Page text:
I spent the day Friday talking about curriculum design with a professional educator and then today I was working on a course that I’ll be teaching in two weeks. The perfect, ideal, wonderful course always eludes me. The cycle of course design is unfortunately too long – as we’re teaching a course we think of a great idea and if we’re lucky we write it down. If we’re really lucky we’ll remember where we wrote it down! Then we wait at least until the next semester, in most cases though we may have to wait until 8 months later to actually incorporate that awesome new feature. If it turns out to not be so hot, we’re stuck with it until the current semester is over and then we redesign the next edition. We’re dealing with a design cycle of about a year from idea to implementation. I’m the type of person who needs to know if something works NOW, and if it doesn’t, fix it NOW. So, a few key words of advice (and yes, I’ll remember to check on my own blog to see what I wrote down!): (1) write it down somewhere and also write why you think it was such a hot-to-trot idea, (2) start looking for some research on it, either anecdotal from colleagues or empirical in the literature, (3) think small – don’t try to incorporate the world, be incremental, (4) most importantly document what worked and what didn’t, I’d love to hear your experiences! Reflective learning is powerful, we just need to take time to do it and be patient as the loop closes.
Tompkins (1991) challenges me, “We tell ourselves we need to teach our students to think critically so that they can detect the manipulations of advertising, analyze the fallacious rhetoric of politicians and expose the ideology of popular TV shows, resist the stereotypes of class, race and gender …. But I have come to think more and more that what really matters … is not so much what we talk about in class as what we do …. The classroom is a microcosm of the world; it is the chance we have to practice whatever ideals we cherish. The kind of classroom situation one creates is the acid test of what it is one really stands for.” [seen in Weimer 2002].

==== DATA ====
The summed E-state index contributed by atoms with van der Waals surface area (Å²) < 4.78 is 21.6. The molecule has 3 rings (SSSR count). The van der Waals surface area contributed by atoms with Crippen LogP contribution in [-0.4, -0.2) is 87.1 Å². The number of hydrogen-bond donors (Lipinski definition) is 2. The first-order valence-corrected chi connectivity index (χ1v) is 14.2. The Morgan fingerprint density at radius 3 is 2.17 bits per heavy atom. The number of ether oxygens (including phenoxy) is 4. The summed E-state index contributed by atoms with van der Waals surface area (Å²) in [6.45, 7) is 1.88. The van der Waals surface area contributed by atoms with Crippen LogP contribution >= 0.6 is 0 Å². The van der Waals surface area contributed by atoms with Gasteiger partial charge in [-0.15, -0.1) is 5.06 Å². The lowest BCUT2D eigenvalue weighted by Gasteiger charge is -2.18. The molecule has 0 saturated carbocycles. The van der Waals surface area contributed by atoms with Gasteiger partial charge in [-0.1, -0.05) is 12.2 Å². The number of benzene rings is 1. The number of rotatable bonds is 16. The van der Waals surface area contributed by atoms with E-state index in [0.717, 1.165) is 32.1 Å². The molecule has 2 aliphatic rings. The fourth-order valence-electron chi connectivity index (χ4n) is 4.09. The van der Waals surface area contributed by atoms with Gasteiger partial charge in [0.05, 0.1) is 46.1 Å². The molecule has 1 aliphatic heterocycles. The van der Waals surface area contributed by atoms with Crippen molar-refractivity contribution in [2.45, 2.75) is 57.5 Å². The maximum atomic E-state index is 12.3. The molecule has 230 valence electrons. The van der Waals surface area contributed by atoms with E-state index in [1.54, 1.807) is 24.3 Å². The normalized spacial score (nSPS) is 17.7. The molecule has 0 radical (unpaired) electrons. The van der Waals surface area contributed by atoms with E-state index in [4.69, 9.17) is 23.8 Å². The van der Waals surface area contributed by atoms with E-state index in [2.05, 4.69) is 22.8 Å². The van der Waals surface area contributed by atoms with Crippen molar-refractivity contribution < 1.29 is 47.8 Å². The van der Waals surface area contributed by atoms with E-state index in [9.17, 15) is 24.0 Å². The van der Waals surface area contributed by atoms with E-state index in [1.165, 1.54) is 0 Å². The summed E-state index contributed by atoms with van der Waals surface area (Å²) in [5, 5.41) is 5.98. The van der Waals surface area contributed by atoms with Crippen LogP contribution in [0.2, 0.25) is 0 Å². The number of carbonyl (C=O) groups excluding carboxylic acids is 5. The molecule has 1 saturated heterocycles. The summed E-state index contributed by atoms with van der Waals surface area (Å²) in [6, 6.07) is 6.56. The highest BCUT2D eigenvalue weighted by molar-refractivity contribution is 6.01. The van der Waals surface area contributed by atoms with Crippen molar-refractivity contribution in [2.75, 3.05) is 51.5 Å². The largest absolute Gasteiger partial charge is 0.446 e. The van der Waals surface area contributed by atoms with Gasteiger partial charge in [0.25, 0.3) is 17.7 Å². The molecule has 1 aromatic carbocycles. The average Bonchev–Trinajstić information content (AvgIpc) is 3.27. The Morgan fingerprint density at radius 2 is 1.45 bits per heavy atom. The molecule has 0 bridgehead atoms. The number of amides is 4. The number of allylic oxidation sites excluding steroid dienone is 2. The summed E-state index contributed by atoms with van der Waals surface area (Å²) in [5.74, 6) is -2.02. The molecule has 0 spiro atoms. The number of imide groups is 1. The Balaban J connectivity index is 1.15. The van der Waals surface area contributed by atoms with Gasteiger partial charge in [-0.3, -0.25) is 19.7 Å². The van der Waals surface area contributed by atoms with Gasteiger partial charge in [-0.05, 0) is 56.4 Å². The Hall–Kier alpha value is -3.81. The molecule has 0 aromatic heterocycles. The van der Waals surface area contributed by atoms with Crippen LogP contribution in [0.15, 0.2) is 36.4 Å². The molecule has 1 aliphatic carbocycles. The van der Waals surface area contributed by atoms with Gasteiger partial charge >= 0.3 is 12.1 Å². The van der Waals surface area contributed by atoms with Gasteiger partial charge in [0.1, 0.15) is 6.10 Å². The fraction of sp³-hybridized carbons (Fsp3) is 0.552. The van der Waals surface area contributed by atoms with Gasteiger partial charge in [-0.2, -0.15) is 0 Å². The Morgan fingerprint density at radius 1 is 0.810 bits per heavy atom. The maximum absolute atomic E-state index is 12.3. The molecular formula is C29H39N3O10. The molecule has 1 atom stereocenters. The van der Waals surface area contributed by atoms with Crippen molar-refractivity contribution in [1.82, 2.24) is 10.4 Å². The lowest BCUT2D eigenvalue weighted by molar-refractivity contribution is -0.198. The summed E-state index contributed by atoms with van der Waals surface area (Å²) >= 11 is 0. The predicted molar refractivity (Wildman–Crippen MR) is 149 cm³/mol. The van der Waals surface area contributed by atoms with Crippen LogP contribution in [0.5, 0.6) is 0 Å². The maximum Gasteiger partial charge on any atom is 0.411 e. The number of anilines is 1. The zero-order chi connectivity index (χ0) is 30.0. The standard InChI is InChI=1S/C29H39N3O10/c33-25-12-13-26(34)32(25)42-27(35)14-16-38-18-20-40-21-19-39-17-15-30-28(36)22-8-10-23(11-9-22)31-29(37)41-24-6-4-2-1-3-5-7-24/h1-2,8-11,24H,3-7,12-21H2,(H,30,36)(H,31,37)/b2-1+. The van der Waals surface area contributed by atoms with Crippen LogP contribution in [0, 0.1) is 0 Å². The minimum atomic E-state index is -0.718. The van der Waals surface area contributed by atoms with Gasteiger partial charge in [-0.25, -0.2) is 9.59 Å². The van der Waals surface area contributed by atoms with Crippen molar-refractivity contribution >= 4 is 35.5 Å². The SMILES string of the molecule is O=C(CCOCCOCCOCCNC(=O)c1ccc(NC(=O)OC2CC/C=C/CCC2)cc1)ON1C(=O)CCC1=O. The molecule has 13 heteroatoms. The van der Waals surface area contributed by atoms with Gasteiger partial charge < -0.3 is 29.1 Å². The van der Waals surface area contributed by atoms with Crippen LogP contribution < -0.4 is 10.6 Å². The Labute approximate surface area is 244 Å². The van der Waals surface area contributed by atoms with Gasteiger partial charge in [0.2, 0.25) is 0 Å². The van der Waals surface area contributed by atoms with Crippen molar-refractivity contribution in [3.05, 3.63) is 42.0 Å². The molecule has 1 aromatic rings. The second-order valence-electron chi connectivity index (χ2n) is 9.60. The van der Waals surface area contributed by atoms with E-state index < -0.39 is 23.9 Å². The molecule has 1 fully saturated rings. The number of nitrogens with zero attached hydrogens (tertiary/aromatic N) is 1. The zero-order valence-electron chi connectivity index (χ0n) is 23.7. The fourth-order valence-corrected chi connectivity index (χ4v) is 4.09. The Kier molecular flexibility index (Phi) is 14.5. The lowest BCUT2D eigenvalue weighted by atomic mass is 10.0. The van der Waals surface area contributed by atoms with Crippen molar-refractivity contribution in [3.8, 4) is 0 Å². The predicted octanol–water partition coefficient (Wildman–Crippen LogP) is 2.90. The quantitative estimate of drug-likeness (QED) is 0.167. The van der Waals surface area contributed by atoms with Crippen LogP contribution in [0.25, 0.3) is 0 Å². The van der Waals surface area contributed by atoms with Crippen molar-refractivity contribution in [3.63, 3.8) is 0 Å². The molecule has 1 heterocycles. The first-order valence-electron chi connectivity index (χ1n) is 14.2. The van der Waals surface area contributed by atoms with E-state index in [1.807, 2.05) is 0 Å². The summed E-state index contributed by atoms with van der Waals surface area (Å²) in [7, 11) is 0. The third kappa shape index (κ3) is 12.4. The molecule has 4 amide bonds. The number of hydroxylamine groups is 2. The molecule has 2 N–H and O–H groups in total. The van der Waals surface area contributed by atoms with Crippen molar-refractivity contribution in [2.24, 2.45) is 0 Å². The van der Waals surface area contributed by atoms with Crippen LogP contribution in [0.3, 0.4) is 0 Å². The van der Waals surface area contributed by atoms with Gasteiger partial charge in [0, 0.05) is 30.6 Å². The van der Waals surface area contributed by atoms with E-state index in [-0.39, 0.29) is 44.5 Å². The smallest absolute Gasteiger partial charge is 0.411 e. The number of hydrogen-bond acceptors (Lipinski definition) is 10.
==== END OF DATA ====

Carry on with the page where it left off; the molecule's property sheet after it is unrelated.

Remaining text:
I find it easy to forget about the students while I’m teaching – obviously a bad habit since teaching can’t happen in isolation of learning and learning clearly requires students! Last fall I was teaching a large class (450 students) and as I was looking out at the student body one day it hit me – I don’t just teach, I don’t teach a class, I actually teach a set of individual students. When you’re standing in front of a group of students I encourage you to actually look at an individual student. Do you know their name? Their interests? Their background? Their fears?The same can be said about grading or evaluating – don’t worry about the class average, think instead about each student’s individual grade. Each student is unique and needs to be treated (taught) uniquely. That may seem impossible in today’s dollars and cents higher education environment, but don’t give up. Sure, it takes effort but what worthwhile enterprise doesn’t?
Will Durant once said, “Sixty years ago I knew everything; now I know nothing; education is a progressive discovery of our own ignorance”.I remember being twenty and thinking I knew it all so I shouldn’t be surprised when undergrad students have that attitude. Maybe that’s what makes teaching in the undergrad system so much fun – the students’ confidence and courage to actually try to change the world. That reminds me of a seminar I was in when the presenter ended by explaining how he was going to change the world. Nothing big, just little steps here and there that would indeed have a significant impact in aggregate. So I suppose that this is where I state how I’m going to change the world? Nope, that would be too big an insight to leave here at this point, instead I will ask myself the question, “How am I going to change the world?” I’ve got a few ideas, again nothing grandiose like Bono trying to eradicate world poverty (good on ya!). Stay posted!